Sandy Crockett, artist and mother of 3rd Chemical Brigade Commander Col. Sean Crockett, sculpted an 8-inch tall figurine replica of the famous Dragon Soldier poster and donated it to the John B. Mahaffey Museum Complex on Fort Leonard Wood May 17.

The figurine, which is made from polymer clay over wire and aluminum foil, depicts an African-American Soldier wearing a World War I infantryman's uniform, complete with a gas mask, M1 Garand rifle, and other historically-accurate equipment.

It is the third of three Dragon Soldier models Sandy made, the first of which was given to retired Maj. Gen. Kent Savre as a gift.

"Sean gave the first one to him, because he used this all the time in his talks," Sandy said. "When I sent Sean the picture of the finished item, his first comment was 'I want one,' so he got one for Christmas and he has it in his office."

Sean reflected on Savre's lessons and clarified the fact from fiction behind the Dragon Soldier poster.

"(Savre) would talk about the common myth (being) that the individual in that photo is a chemical Soldier," he said. "That's not the case."

"That is a World War I infantryman who has been trained by the Chemical regiment to protect themselves in a combat situation and keep taking the fight to the enemy," he added. "Regardless of the element, he can still fight."

Sandy said she requested photos of the outfit for accuracy in recreation. Fortunately for her, an exact replica was available.

"The actual uniform with all the gear on, we have it down in the (museum) vault," Sean said. "There's one lieutenant that fits in the uniform, so we brought him in and we did a photo op -- back, front, sides and him in position so she could get every possible angle."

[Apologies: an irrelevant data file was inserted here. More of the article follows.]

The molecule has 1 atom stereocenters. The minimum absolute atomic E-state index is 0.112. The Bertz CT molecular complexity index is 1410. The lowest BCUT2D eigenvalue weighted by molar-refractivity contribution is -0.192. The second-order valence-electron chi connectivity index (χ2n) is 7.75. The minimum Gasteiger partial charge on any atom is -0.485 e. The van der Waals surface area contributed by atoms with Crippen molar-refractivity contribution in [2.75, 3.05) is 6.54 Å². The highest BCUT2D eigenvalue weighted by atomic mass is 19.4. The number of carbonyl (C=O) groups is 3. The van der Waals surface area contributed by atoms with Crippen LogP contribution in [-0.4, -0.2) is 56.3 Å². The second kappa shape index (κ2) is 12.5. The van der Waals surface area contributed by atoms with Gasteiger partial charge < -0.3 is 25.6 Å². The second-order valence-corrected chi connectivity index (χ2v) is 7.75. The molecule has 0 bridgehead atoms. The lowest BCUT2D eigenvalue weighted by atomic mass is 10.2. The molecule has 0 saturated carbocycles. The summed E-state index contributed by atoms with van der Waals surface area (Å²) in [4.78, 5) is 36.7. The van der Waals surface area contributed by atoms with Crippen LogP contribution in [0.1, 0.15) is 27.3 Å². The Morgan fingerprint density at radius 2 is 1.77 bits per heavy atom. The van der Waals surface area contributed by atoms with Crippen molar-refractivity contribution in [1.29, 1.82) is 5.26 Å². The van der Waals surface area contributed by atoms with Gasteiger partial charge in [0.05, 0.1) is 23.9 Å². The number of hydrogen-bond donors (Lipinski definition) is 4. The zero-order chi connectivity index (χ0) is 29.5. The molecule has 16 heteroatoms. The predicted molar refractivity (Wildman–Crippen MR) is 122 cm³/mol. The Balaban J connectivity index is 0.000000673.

According to Sean, she had never created a Soldier figurine before, but instead made snowmen and Santa Clauses.

"I started out making bread dough ornaments years ago," Sandy said. "I had never done sculpting. (When) I actually got into sculpting, I had cancer, thyroid cancer, and I had surgery."

The medical operations left Sandy unable to continue teaching fitness classes, as she had done so five times a week, and opened extra time for different activities.

"I got the gift for Mother's Day to take a (sculpting) seminar," she said.

After studying with her 6-foot 3-inch teacher, who made giant sculptures, she focused her direction on creating smaller figurines, due to her fond memories of her dolls when she was a child.

"Being an Air Force brat, (I was) always moving and a lot of times, my dolls were my best friends until school started," she said. "I still have some of my dolls."

Although each figurine takes about 40 to 50 hours to finish, Sandy indicated she plans to continue creating art inspired by Soldiers.

"'Welcome home' is a series I want to do of the Soldiers coming home," she said. "Everybody loves to watch these reunions. That is a magical moment."

She sculpted figures in a reunion scene for her son, Sean, previously.

"When he came back from Iraq, it's called 'Daddy's home,' and the kids are running to him and they were little," she said. "It was Christmas time, so they're all in their winter stuff. Sean is down on one knee with his arms reaching out for (a child), who's almost there."